I mentioned measurement models, increased consumption, and fragmentation as reasons why online radio will go mainstream in 2005. Its familiarity to traditional planning groups could be the thing that helps this medium emerge from relative obscurity. To be sure, I dialed up one of my old buds, Eric Ronning, managing partner of Ronning-Lipset Radio.
It turns out there's quite a bit more to it than that. Sure, traditional planning groups see measurement models that are familiar to them, but according to Ronning, the accountability factor is a selling point that goes hand in hand with measurement. Buys can be posted more frequently with online radio than with terrestrial radio and Arbitron provides monthly audience reports, as compared to their quarterly or bi-annual terrestrial measurements. Additionally, the information is based on passive measurement data deemed to be significantly more accurate than what traditional radio folks are used to.
Interestingly, Internet radio is not succumbing to one of the things that hindered online advertising in the early years: over-targeting. In the mid to late 90s, targeting mania led many online advertisers to pursue their ideal consumer overzealously, combining targeting filters and significantly decreasing the size of the audience they were reaching. Internet radio formats are decidedly more niche than their terrestrial radio counterparts, and this seems to do the trick in respect to targeting.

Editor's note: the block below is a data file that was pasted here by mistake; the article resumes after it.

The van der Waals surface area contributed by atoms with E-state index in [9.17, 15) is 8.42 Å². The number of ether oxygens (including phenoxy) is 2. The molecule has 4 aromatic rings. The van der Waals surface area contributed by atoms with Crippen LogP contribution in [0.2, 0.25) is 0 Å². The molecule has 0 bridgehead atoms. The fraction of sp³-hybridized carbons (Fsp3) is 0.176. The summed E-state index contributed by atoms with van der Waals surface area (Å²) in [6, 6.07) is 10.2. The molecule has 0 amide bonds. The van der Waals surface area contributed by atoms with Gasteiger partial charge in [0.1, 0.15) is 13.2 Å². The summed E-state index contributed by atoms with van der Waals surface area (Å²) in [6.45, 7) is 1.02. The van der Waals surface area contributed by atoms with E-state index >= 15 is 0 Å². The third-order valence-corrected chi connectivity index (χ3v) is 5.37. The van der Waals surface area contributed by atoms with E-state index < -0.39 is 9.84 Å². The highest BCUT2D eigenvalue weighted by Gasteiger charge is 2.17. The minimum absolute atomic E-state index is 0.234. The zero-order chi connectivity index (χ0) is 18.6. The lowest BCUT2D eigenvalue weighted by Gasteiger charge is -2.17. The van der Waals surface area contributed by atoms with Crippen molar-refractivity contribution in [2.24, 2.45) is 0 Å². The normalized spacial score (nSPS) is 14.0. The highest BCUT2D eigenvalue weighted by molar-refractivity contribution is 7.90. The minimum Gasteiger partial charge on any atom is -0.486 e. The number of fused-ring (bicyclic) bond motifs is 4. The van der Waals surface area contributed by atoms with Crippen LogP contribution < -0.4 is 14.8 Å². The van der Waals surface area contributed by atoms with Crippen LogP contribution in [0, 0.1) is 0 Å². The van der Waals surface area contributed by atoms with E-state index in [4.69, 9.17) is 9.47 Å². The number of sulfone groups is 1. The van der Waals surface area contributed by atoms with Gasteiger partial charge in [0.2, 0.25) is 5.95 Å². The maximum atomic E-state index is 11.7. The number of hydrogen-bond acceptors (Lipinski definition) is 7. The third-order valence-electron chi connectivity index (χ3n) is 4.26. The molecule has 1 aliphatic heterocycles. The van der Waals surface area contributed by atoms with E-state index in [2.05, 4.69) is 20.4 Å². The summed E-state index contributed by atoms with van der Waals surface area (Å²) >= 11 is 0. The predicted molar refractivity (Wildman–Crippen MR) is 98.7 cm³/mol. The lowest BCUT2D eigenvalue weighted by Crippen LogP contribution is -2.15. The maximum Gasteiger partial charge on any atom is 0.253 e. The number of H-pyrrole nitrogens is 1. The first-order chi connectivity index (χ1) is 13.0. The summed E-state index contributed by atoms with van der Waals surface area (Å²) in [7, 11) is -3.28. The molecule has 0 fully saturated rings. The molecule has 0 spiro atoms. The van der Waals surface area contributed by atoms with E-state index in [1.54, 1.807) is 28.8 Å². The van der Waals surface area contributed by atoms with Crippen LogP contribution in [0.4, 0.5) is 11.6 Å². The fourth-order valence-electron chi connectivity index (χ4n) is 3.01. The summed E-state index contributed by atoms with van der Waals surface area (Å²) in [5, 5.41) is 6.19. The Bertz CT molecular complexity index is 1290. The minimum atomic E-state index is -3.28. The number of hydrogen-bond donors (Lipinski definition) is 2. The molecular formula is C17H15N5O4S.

I asked Ronning if there were requests from agencies and media buyers to use registration information to deliver ads to niche targets, and he clearly let me know that micro-targeting in this fashion isn't something that turns radio buyers on.
Rather, the excitement over Internet radio seems to be coming from a number of other differentiators:
Obviously, Internet radio isn't driving the boat here, but its usage is more than significant and enough to get on the radar screens of traditional planning groups. You may have seen the Center for Media Research report that went out just prior to the New Year that showed 4.1 million people per week listening to the three major online radio networks. Recent studies from Arbitron/Edison show that 10 percent of the U.S. population uses online radio every week and that it is growing at a sizeable clip.
To me, this is just a natural extension of dollars following eyeballs (or, in this case, ears). If you think about the fragmentation of consumption habits concerning music and audio entertainment, you think about things like portable music players, satellite radio, and music pumped into households via the cable, in addition to online radio.
While terrestrial radio still reaches 90 percent of the United States, media buyers must adjust their buys to compensate for the diversity of consumption habits. Online radio is one of the first alternative audio media to come to the table with compatible metrics and a realistic ad model. All these things lead me to believe it will be largely successful in 2005.